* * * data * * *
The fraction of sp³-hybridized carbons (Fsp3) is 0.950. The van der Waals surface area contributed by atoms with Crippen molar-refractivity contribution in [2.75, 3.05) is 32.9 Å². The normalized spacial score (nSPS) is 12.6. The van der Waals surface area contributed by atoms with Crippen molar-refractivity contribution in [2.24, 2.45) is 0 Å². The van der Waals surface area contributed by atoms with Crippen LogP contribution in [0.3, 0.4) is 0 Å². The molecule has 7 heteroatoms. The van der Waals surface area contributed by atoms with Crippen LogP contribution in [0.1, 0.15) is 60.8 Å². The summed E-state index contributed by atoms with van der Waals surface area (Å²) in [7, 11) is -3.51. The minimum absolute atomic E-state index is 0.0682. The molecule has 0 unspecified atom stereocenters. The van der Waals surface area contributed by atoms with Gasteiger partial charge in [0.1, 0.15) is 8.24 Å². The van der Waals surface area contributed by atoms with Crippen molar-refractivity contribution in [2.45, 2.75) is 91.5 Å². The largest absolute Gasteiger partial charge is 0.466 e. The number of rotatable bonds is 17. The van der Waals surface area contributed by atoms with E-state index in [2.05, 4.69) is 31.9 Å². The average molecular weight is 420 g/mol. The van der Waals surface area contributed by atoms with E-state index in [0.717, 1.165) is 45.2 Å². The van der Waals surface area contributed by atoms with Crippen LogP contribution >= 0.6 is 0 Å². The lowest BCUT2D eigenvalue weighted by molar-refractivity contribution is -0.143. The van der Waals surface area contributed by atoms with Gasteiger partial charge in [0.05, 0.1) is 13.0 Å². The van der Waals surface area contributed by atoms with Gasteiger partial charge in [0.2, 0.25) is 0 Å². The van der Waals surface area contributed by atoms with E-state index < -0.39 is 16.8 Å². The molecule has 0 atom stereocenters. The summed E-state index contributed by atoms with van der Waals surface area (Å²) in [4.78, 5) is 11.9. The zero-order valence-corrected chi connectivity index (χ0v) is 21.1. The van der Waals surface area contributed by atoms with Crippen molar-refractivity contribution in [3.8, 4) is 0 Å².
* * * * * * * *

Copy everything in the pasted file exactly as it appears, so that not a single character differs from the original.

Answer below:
The fraction of sp³-hybridized carbons (Fsp3) is 0.950. The van der Waals surface area contributed by atoms with Crippen molar-refractivity contribution in [2.75, 3.05) is 32.9 Å². The normalized spacial score (nSPS) is 12.6. The van der Waals surface area contributed by atoms with Crippen molar-refractivity contribution in [2.24, 2.45) is 0 Å². The van der Waals surface area contributed by atoms with Crippen LogP contribution in [0.3, 0.4) is 0 Å². The molecule has 7 heteroatoms. The van der Waals surface area contributed by atoms with Crippen LogP contribution in [0.1, 0.15) is 60.8 Å². The summed E-state index contributed by atoms with van der Waals surface area (Å²) in [7, 11) is -3.51. The minimum absolute atomic E-state index is 0.0682. The molecule has 0 unspecified atom stereocenters. The van der Waals surface area contributed by atoms with Gasteiger partial charge in [0.1, 0.15) is 8.24 Å². The van der Waals surface area contributed by atoms with Crippen molar-refractivity contribution in [2.45, 2.75) is 91.5 Å². The largest absolute Gasteiger partial charge is 0.466 e. The number of rotatable bonds is 17. The van der Waals surface area contributed by atoms with E-state index in [2.05, 4.69) is 31.9 Å². The average molecular weight is 420 g/mol. The van der Waals surface area contributed by atoms with E-state index in [0.717, 1.165) is 45.2 Å². The van der Waals surface area contributed by atoms with Crippen LogP contribution >= 0.6 is 0 Å². The lowest BCUT2D eigenvalue weighted by molar-refractivity contribution is -0.143. The van der Waals surface area contributed by atoms with Gasteiger partial charge in [0.05, 0.1) is 13.0 Å². The van der Waals surface area contributed by atoms with Gasteiger partial charge in [0.2, 0.25) is 0 Å². The van der Waals surface area contributed by atoms with E-state index < -0.39 is 16.8 Å². The molecule has 0 atom stereocenters. The summed E-state index contributed by atoms with van der Waals surface area (Å²) in [4.78, 5) is 11.9. The zero-order valence-corrected chi connectivity index (χ0v) is 21.1. The van der Waals surface area contributed by atoms with Crippen molar-refractivity contribution in [3.8, 4) is 0 Å².